But with bids on his Helsinki 1952 bronze medal for weightlifting closed off on eBay yesterday it is uncertain whether Wilkes’ wish will ever come true. Up to yesterday afternoon, there were 11 bids over the US$30,500 asking price.
Last week, Wilkes’ daughter Grace Wilkes-Worsley told the T&T Guardian that her father wanted the medals returned and her brother tried three times to have them returned by late historian Louis B Homer.
However, it was never done and she said the auction has caused great distress to her family. Former local government minister Marlene Coudray has described the silence from officials of the San Fernando City Corporation on the issue as appalling since Wilkes had first given them the medal so it could be used in a historic exhibition during City Day celebrations in 2011.
Coudray, who is also a former San Fernando Mayor, said the bronze and silver medals which Wilkes won in the 1948 Olympics in London, were loaned to Homer for display in a museum at his home in San Fernando during a visit by a delegation from Martinique.
“Mr Wilkes told me he wanted to keep his medals on display because I had done a cabinet in the lobby with a lot of stuff in it. Mr Wilkes told me that having it at home served no purpose and he did not have a problem with the city keeping it because, ironically, he knew it would be safe and the people of San Fernando and others would be able to come into City Hall and look at them,” Coudray said.
She explained that because San Fernando is twinned with the town of Trinite in Martinique, a group called Friends of San Fernando had invited a delegation to view the display. However, the medals and several other artefacts from City Hall were never returned by Homer and after he died in August 2013, no one knew what became of the collection.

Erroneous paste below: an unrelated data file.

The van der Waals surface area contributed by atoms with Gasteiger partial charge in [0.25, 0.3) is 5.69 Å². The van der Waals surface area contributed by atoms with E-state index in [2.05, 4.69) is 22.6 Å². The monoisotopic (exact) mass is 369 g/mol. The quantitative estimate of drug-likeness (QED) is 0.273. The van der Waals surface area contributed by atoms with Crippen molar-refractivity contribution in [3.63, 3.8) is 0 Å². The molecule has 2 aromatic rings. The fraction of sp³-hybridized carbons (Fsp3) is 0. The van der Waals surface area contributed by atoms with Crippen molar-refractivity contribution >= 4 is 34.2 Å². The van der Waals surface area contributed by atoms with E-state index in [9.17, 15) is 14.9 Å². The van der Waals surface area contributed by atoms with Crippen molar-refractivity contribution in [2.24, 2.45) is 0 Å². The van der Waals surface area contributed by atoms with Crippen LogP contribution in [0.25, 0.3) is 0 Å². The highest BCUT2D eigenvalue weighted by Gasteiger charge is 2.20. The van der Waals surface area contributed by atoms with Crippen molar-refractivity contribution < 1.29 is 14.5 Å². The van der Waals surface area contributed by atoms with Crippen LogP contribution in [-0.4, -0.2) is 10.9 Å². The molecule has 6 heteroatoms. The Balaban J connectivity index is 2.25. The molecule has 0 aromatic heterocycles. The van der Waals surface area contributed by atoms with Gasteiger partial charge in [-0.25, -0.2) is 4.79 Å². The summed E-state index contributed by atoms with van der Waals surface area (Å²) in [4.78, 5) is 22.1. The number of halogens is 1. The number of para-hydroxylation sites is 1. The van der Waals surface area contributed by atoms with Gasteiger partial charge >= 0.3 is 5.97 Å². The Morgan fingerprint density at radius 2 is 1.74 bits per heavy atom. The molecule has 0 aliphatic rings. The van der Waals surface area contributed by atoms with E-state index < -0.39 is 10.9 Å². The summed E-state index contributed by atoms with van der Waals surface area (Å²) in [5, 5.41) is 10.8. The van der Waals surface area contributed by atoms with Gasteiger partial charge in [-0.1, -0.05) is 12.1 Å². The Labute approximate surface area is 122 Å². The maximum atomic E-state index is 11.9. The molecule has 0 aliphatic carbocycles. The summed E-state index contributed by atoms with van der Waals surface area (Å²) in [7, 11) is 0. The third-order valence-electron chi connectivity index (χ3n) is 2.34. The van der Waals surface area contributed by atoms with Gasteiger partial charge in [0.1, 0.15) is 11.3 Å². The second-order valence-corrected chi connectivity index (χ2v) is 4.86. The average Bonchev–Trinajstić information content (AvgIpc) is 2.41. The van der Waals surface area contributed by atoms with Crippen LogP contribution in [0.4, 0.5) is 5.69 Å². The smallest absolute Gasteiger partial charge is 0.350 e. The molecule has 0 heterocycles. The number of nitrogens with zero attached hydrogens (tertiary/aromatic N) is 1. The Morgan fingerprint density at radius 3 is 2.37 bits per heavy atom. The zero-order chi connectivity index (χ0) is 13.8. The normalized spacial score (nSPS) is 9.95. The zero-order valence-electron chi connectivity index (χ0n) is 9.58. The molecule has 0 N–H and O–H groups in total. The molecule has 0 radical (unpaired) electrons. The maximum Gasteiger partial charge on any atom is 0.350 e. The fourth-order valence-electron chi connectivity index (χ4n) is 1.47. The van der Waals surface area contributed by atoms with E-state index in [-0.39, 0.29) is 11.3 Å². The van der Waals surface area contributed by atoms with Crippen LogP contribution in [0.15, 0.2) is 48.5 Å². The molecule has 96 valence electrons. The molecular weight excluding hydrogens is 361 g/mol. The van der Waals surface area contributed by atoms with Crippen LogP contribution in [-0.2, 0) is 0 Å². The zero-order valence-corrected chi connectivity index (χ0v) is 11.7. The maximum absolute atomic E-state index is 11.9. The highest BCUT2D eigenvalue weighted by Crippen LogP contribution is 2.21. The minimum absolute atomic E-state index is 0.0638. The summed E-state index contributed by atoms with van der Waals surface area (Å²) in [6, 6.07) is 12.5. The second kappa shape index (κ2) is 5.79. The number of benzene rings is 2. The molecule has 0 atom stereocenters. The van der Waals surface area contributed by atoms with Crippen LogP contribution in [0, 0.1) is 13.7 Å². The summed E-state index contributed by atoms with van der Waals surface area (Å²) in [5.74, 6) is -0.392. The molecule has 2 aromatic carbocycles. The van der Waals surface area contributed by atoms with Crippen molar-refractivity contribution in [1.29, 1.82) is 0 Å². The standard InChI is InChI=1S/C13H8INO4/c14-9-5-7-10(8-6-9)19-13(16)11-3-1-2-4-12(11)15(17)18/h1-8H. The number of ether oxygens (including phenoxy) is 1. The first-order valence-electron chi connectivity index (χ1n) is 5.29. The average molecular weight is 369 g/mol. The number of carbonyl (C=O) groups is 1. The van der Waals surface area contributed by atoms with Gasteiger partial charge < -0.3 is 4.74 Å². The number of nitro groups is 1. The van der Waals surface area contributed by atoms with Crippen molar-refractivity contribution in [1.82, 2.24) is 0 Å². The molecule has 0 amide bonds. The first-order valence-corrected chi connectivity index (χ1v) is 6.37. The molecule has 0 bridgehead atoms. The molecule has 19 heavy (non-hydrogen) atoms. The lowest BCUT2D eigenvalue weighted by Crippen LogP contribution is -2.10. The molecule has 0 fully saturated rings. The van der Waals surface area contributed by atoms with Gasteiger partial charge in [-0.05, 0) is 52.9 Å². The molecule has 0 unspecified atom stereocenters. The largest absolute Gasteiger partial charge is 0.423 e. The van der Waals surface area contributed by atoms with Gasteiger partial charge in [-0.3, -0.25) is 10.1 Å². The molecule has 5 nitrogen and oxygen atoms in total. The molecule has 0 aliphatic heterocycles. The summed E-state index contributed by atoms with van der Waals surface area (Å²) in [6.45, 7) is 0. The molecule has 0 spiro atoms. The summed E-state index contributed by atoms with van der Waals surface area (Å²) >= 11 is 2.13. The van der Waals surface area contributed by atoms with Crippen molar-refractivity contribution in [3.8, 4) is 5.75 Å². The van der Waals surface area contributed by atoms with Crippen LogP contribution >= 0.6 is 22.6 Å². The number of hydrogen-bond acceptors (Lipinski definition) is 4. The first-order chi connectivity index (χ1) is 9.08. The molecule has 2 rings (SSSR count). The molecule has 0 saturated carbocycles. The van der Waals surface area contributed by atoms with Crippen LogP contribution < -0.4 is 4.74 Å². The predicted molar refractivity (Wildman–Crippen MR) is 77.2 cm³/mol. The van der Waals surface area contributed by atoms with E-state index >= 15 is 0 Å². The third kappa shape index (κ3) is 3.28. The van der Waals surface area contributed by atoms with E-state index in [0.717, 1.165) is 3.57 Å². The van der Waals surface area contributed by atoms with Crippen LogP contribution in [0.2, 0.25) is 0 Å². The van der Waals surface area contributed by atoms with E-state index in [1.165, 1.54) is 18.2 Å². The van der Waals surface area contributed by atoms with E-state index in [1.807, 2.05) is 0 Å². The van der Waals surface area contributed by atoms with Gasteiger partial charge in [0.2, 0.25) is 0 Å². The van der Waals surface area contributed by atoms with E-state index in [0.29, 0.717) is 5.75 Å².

Coudray said: “I went to Mr Wilkes’ house and Louis Homer came. The last time I visited, it was just before I left office because I had a project to do some repairs to his house where he lived on Bertrand Street.
“I wrote to the then minister of sport for help because Mr Wilkes was our first Olympic medalist and when the question of the medals came up, I said Mr Homer had asked to borrow the medals.
Mr Homer would usually do our City Day historic exhibition and the medals were loaned to the city. Mr Homer borrowed them from the City Corporation. Mr Wilkes was asked, because when Homer asked to borrow them, we said it was not ours, they belong to Mr Wilkes.
“Mr Homer took a lot of items from the City Corporation to put where he opened his museum. I was not a part of that then, I was on vacation, but I am aware that those things were loaned to Mr Homer—the medals among other stuff—by the City Corporation when he was opening his museum at his house.”
She said the sale of the medal needs to be stopped as the seller is in possession of something that does not belong to him or her. She believes the rightful owners are Wilkes family.
City Corporation taking legal action
In a release over the weekend, San Fernando Mayor Kazim Hosein said the City Corporation is taking legal action against the sale of the medal. It states that chief executive officer Indarjit Singh met with CID officer to discuss the possibility of stopping the sale.
“Mr Wilkes entrusted the medals to the City Corporation as he had full faith in its ability to find a suitable place for their display as part of San Fernando’s cultural and sporting heritage. The SFCC loaned the medals to the late Mr Louis Homer, former journalist and historian, who displayed the medals as part of a small museum dedicated to San Fernando’s history.
“Since Louis Homer’s death, however, the medals have changed hands without the knowledge of the SFCC. According to the rules governing the sale of items on eBay, property owners who believe their items are being sold without permission are required to report the matter to their local law enforcement agencies,” the release said.
Hosein said he was disappointed that Wilkes legacy might be sullied by those seeking personal gain. He said Wilkes was a national athlete and a valued employee of the Corporation who at the very minimum deserved to have his wish for his treasured medals fulfilled.